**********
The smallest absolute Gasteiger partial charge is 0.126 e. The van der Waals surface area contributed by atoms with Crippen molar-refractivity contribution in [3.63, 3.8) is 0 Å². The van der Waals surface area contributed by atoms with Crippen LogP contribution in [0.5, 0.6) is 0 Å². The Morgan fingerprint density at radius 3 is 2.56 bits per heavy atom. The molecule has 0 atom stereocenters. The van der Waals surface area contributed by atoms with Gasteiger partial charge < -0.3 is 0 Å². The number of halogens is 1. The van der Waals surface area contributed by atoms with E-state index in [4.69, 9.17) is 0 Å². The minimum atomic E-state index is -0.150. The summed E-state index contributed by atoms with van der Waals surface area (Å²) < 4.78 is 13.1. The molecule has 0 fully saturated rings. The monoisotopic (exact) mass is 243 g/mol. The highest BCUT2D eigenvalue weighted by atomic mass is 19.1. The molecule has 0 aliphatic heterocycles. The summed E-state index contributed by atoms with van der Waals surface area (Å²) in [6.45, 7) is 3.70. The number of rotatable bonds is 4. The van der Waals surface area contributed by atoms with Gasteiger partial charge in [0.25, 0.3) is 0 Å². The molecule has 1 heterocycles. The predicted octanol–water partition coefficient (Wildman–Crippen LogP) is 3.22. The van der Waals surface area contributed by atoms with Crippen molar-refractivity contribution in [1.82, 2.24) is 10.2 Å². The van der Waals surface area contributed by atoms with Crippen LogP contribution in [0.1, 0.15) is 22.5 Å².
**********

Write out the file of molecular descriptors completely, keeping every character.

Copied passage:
The smallest absolute Gasteiger partial charge is 0.126 e. The van der Waals surface area contributed by atoms with Crippen molar-refractivity contribution in [3.63, 3.8) is 0 Å². The van der Waals surface area contributed by atoms with Crippen LogP contribution in [0.5, 0.6) is 0 Å². The Morgan fingerprint density at radius 3 is 2.56 bits per heavy atom. The molecule has 0 atom stereocenters. The van der Waals surface area contributed by atoms with Gasteiger partial charge < -0.3 is 0 Å². The number of halogens is 1. The van der Waals surface area contributed by atoms with E-state index in [4.69, 9.17) is 0 Å². The minimum atomic E-state index is -0.150. The summed E-state index contributed by atoms with van der Waals surface area (Å²) < 4.78 is 13.1. The molecule has 0 fully saturated rings. The monoisotopic (exact) mass is 243 g/mol. The highest BCUT2D eigenvalue weighted by atomic mass is 19.1. The molecule has 0 aliphatic heterocycles. The summed E-state index contributed by atoms with van der Waals surface area (Å²) in [6.45, 7) is 3.70. The number of rotatable bonds is 4. The van der Waals surface area contributed by atoms with Gasteiger partial charge in [0.25, 0.3) is 0 Å². The molecule has 1 heterocycles. The predicted octanol–water partition coefficient (Wildman–Crippen LogP) is 3.22. The van der Waals surface area contributed by atoms with Crippen molar-refractivity contribution in [1.82, 2.24) is 10.2 Å². The van der Waals surface area contributed by atoms with Crippen LogP contribution in [0.1, 0.15) is 22.5 Å².